The Green Room

By Beckrich, Amanda | The Science Teacher, January 2016 | Go to article overview

The Green Room


Beckrich, Amanda, The Science Teacher


Hurricanes and Humans

In late October, Hurricane Patricia hit Mexico with top winds of 200 mph, setting records as the most powerful tropical cyclone ever measured in the Western Hemisphere. The New York Times provides interactive details (see "On the web").

Last summer marked the tenth anniversary of the Gulf's Hurricane Katrina. Experience the changes that have happened since in the New York Times's video-heavy article. Time magazine ran a retrospective of famous images, and other sources published interesting summaries (see "On the web").

Hurricanes can be exacerbated by other events. For example, the warm waters of the 2015 E1 Nino likely strengthened Hurricane Patricia. Can human activities also affect hurricanes? That's debatable. The National Oceanic and Atmospheric Administration (NOAA) says we can't conclude that global warming has already intensified hurricanes but that it is likely to do so this century (see "On the web").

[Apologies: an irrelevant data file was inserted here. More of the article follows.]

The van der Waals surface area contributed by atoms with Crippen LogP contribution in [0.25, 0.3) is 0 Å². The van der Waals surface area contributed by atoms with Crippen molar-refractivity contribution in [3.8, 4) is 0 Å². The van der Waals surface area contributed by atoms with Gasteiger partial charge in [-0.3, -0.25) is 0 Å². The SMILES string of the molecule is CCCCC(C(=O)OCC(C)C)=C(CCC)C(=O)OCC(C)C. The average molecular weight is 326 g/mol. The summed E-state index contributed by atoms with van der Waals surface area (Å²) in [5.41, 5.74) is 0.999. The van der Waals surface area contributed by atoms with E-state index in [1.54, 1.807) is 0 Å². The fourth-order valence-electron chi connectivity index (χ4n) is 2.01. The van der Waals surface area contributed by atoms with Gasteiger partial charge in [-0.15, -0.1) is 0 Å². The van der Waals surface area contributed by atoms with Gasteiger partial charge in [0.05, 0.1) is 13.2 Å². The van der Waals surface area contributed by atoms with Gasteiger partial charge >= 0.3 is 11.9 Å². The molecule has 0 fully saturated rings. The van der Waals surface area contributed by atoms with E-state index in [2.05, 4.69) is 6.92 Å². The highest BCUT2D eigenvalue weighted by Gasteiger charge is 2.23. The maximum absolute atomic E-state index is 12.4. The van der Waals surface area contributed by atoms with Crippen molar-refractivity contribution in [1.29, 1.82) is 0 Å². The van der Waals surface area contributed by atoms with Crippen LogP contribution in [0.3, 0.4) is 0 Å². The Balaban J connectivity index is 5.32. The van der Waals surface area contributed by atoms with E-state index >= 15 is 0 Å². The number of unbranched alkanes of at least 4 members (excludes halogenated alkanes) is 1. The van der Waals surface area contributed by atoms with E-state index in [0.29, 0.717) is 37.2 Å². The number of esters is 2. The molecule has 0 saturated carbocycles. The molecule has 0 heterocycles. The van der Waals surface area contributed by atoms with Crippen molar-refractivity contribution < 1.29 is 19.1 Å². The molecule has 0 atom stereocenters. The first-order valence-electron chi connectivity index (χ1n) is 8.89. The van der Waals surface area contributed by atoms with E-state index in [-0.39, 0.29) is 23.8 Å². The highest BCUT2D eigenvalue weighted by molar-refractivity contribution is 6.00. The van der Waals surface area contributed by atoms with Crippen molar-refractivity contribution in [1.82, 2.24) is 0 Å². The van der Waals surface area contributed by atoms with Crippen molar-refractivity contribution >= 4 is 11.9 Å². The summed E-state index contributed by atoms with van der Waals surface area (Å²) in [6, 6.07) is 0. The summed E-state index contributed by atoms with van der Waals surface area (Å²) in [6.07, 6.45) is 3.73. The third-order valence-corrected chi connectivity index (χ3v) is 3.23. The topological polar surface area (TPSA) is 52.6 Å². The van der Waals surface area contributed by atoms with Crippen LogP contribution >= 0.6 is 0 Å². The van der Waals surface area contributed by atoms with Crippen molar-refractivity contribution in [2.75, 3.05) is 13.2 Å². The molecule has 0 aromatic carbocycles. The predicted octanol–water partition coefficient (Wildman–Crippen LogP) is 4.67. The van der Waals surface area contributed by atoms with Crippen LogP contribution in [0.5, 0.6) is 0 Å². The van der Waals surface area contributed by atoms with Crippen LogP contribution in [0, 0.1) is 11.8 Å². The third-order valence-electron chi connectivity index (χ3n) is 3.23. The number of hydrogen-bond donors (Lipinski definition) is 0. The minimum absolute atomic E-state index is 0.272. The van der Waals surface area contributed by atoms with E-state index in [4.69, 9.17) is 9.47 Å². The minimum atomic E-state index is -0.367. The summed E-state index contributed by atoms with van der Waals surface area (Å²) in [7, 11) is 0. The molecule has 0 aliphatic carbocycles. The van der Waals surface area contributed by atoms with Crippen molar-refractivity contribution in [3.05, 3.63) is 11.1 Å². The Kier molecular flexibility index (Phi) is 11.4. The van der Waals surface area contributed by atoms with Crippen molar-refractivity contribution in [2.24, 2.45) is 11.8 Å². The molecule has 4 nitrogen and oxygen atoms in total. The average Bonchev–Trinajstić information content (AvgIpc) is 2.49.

Classroom activities

First, have students brush up on the basics--how hurricanes form, the Saffir-Simpson hurricane scale, typical impacts (United States Department of Commerce 2007). To focus on Hurricane Katrina, view The Storm, a documentary available online with lesson plans from PBS (see "On the web"). The New York Times Learning Network goes in-depth about hurricanes, offering slide shows of past hurricanes and allowing students to model coastal flooding (see "On the web").

NOAA offers multimedia resources, full lesson plans, and activities. Students can use maps, data, and aerial photos to assess the locations of hurricane impacts or use online resources to assess the specific risks of hurricanes to coastal communities (see "On the web").

Finally, PBS LearningMedia offers a few short video clips, interactives, and activities to highlight specific aspects of hurricanes. Show students the hurricane formation animation and then, in NOVA video clips, how water vapor from oceans can fuel hurricanes and how warmer oceans can yield more intense hurricanes. In another video excerpt, students can make the connection between El Nino and weaker hurricanes in the Atlantic Ocean. …

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